It would inevitably happen and subsequently, EU regulation 3821/85 was repealed by Regulation (EU) No 165/2014 of the European Parliament and of the Council of 4 February 2014 on tachographs in road transport, repealing Council Regulation (EEC) No 3821/85 on recording equipment in road transport and amending Regulation (EC) No 561/2006 of the European Parliament and of the Council on the harmonisation of certain social legislation relating to road transport (Text with EEA Relevance).
So, what is a digital tachograph?
As of 2006, it became a legal requirement to have a digital tachograph installed on your new vehicle (within the categories of passenger, commercial, and goods).
The more advanced version of its well-known predecessor, the analogue tachograph, the digital tachograph records information on a range of vehicle and driver activities, including:
- Driver activity: This includes what the driver is doing (e.g. driving, working, or having a break).
- Distance travelled by the driver
- Date: logged across all activity to ensure the correct hours are assigned to the correct dates.
- Date and time of each individual activity, including changes made by fleet managers and/or drivers.
- Tachograph calibrations: This needs to be inspected by an Approved Tachograph Centre every two years to ensure correct readings are recorded.
- Events that take place, like Card Inserted whilst driving, as well as any faults that happen during the journey.
- Vehicle speed: This is recorded for every second of movement.
- Enforcement checks made by either management or emergency services like DVSA.
- Any tampering with the system: With digital tachographs, this is nearly impossible to do, and, in the vast majority of cases, any tampering activity will be captured.
- The number of times a driver card is inserted each day: This may include moving from one vehicle to another or could be an indication of tampering.
- Whether there were a single or two co-drivers: In this instance, there may be co-drivers as a result of the laws that were introduced in 2007, regulated by the EU. The non-stop driving time may not exceed 4.5 hours for a single driver, after which time, the driver must take a break. However, if you are sharing the driving with another individual, this enables a crew’s duties to be spread over a longer period of time.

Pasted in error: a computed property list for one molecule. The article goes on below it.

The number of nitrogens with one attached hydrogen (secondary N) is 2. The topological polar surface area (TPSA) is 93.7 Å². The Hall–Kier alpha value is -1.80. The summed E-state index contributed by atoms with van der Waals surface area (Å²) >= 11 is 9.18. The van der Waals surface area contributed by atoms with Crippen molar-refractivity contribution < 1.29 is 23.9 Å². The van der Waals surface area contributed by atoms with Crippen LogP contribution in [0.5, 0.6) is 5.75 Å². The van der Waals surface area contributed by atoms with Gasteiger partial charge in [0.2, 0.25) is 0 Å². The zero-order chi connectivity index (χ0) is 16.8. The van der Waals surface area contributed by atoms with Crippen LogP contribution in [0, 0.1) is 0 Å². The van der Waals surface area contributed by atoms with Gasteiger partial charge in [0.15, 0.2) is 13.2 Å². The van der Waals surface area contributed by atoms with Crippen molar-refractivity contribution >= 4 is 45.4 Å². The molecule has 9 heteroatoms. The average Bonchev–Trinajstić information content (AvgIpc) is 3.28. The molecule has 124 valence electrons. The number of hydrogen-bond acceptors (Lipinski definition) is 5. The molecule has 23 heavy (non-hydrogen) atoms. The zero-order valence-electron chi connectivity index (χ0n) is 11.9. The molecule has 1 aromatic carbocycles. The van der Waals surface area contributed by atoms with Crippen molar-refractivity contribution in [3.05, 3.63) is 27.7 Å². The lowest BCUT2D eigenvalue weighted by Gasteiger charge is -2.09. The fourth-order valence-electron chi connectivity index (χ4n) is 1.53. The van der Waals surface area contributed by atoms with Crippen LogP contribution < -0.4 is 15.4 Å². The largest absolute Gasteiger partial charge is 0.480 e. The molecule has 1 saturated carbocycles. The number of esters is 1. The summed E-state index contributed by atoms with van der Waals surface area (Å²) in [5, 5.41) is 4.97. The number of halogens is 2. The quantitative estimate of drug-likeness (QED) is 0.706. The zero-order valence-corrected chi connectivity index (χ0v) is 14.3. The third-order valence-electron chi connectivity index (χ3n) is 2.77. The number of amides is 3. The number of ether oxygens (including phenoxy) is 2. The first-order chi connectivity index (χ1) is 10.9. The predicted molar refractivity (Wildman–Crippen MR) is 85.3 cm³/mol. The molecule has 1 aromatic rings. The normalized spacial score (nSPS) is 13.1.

- Vehicle registration number.
How Does a Digital Tachograph Work?
Digital tachographs work by digitally recording all data on the driver and vehicle in both its internal memory and also separately on the driver’s smart card. The information must be downloaded every 90 days from the digital tachograph; and every 28 days from the driver card. The tachograph data then needs to be analysed. The analysis covers areas like hours’ law compliance and Working Time Directive compliance.
Although the current requirement for downloading data is as noted above, we strongly recommend downloading the VU at no more than 56 days intervals and preferable every 28 days as is currently the case with driver smart cards.
The analysis of the data held on the VU and driver smart card checks the tachograph data against legislation and displays summaries and infringements.
There are many companies out there who produce analysis software, however, there’s the quality analysis and then there’s the ‘other stuff’. In our view, ‘Smart Analysis’ and the Stoneridge OPTAC Analysis software are two of the best on the market. However, this is our view only, it’s up to each operator to decide what they prefer.
Digital tachographs are made up of three different parts that all play important roles in the recording of the driver’s activity; the vehicle unit (VU), the speed sensor, and the smart card.
The VU comprises a real-time clock, a display, a printer, a processor, two card slots (for multi-manning drives), a download connector, and a method of entering manual information. The VU is located in the cab of the driver’s area for easy access and safe use.